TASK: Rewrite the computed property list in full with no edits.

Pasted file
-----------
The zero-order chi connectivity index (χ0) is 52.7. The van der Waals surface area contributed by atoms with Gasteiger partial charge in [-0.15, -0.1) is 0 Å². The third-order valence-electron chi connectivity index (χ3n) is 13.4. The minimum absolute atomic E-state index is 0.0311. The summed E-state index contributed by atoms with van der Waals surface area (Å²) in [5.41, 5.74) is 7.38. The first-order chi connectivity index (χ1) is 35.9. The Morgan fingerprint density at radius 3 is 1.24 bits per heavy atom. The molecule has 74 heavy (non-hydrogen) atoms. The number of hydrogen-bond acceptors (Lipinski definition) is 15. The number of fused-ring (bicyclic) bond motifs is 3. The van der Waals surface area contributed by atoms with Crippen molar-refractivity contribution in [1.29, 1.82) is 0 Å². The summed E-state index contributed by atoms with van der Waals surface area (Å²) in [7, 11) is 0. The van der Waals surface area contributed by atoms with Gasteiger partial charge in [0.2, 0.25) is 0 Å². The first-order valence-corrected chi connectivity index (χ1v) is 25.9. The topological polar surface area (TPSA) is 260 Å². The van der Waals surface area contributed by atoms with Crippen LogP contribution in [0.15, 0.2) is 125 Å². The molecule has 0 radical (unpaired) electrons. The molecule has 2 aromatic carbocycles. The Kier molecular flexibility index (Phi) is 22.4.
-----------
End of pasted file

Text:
The zero-order chi connectivity index (χ0) is 52.7. The van der Waals surface area contributed by atoms with Gasteiger partial charge in [-0.15, -0.1) is 0 Å². The third-order valence-electron chi connectivity index (χ3n) is 13.4. The minimum absolute atomic E-state index is 0.0311. The summed E-state index contributed by atoms with van der Waals surface area (Å²) in [5.41, 5.74) is 7.38. The first-order chi connectivity index (χ1) is 35.9. The Morgan fingerprint density at radius 3 is 1.24 bits per heavy atom. The molecule has 74 heavy (non-hydrogen) atoms. The number of hydrogen-bond acceptors (Lipinski definition) is 15. The number of fused-ring (bicyclic) bond motifs is 3. The van der Waals surface area contributed by atoms with Crippen molar-refractivity contribution in [1.29, 1.82) is 0 Å². The summed E-state index contributed by atoms with van der Waals surface area (Å²) in [7, 11) is 0. The van der Waals surface area contributed by atoms with Gasteiger partial charge in [0.2, 0.25) is 0 Å². The first-order valence-corrected chi connectivity index (χ1v) is 25.9. The topological polar surface area (TPSA) is 260 Å². The van der Waals surface area contributed by atoms with Crippen LogP contribution in [0.15, 0.2) is 125 Å². The molecule has 0 radical (unpaired) electrons. The molecule has 2 aromatic carbocycles. The Kier molecular flexibility index (Phi) is 22.4.